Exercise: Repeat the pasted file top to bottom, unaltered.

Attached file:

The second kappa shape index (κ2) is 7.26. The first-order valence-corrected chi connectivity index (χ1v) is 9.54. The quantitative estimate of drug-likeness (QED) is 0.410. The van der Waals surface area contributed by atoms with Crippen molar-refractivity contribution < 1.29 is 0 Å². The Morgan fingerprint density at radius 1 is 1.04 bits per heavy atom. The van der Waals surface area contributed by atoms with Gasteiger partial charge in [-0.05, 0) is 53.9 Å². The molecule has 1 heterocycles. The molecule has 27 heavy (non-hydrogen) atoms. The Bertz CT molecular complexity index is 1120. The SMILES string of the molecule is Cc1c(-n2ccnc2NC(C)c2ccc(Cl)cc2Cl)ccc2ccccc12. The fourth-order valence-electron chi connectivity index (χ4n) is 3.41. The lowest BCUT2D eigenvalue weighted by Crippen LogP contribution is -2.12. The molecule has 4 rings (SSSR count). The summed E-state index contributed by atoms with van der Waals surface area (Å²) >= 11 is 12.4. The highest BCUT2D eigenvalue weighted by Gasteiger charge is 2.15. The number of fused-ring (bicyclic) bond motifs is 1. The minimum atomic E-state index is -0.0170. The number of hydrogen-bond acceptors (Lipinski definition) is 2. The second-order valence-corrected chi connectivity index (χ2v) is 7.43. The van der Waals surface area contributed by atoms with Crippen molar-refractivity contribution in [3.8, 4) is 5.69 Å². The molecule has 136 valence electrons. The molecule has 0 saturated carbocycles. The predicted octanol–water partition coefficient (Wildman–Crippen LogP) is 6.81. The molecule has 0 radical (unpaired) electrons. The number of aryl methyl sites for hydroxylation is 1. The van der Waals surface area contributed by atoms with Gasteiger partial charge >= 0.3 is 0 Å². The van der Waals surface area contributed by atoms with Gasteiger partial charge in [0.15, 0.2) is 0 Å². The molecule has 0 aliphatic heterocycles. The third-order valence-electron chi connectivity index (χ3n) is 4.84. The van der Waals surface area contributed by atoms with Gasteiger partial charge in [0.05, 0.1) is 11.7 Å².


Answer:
The second kappa shape index (κ2) is 7.26. The first-order valence-corrected chi connectivity index (χ1v) is 9.54. The quantitative estimate of drug-likeness (QED) is 0.410. The van der Waals surface area contributed by atoms with Crippen molar-refractivity contribution < 1.29 is 0 Å². The Morgan fingerprint density at radius 1 is 1.04 bits per heavy atom. The van der Waals surface area contributed by atoms with Gasteiger partial charge in [-0.05, 0) is 53.9 Å². The molecule has 1 heterocycles. The molecule has 27 heavy (non-hydrogen) atoms. The Bertz CT molecular complexity index is 1120. The SMILES string of the molecule is Cc1c(-n2ccnc2NC(C)c2ccc(Cl)cc2Cl)ccc2ccccc12. The fourth-order valence-electron chi connectivity index (χ4n) is 3.41. The lowest BCUT2D eigenvalue weighted by Crippen LogP contribution is -2.12. The molecule has 4 rings (SSSR count). The summed E-state index contributed by atoms with van der Waals surface area (Å²) >= 11 is 12.4. The highest BCUT2D eigenvalue weighted by Gasteiger charge is 2.15. The number of fused-ring (bicyclic) bond motifs is 1. The minimum atomic E-state index is -0.0170. The number of hydrogen-bond acceptors (Lipinski definition) is 2. The second-order valence-corrected chi connectivity index (χ2v) is 7.43. The van der Waals surface area contributed by atoms with Crippen molar-refractivity contribution in [3.8, 4) is 5.69 Å². The molecule has 136 valence electrons. The molecule has 0 saturated carbocycles. The predicted octanol–water partition coefficient (Wildman–Crippen LogP) is 6.81. The molecule has 0 radical (unpaired) electrons. The number of aryl methyl sites for hydroxylation is 1. The van der Waals surface area contributed by atoms with Gasteiger partial charge >= 0.3 is 0 Å². The van der Waals surface area contributed by atoms with Gasteiger partial charge in [0.15, 0.2) is 0 Å². The molecule has 0 aliphatic heterocycles. The third-order valence-electron chi connectivity index (χ3n) is 4.84. The van der Waals surface area contributed by atoms with Gasteiger partial charge in [0.05, 0.1) is 11.7 Å².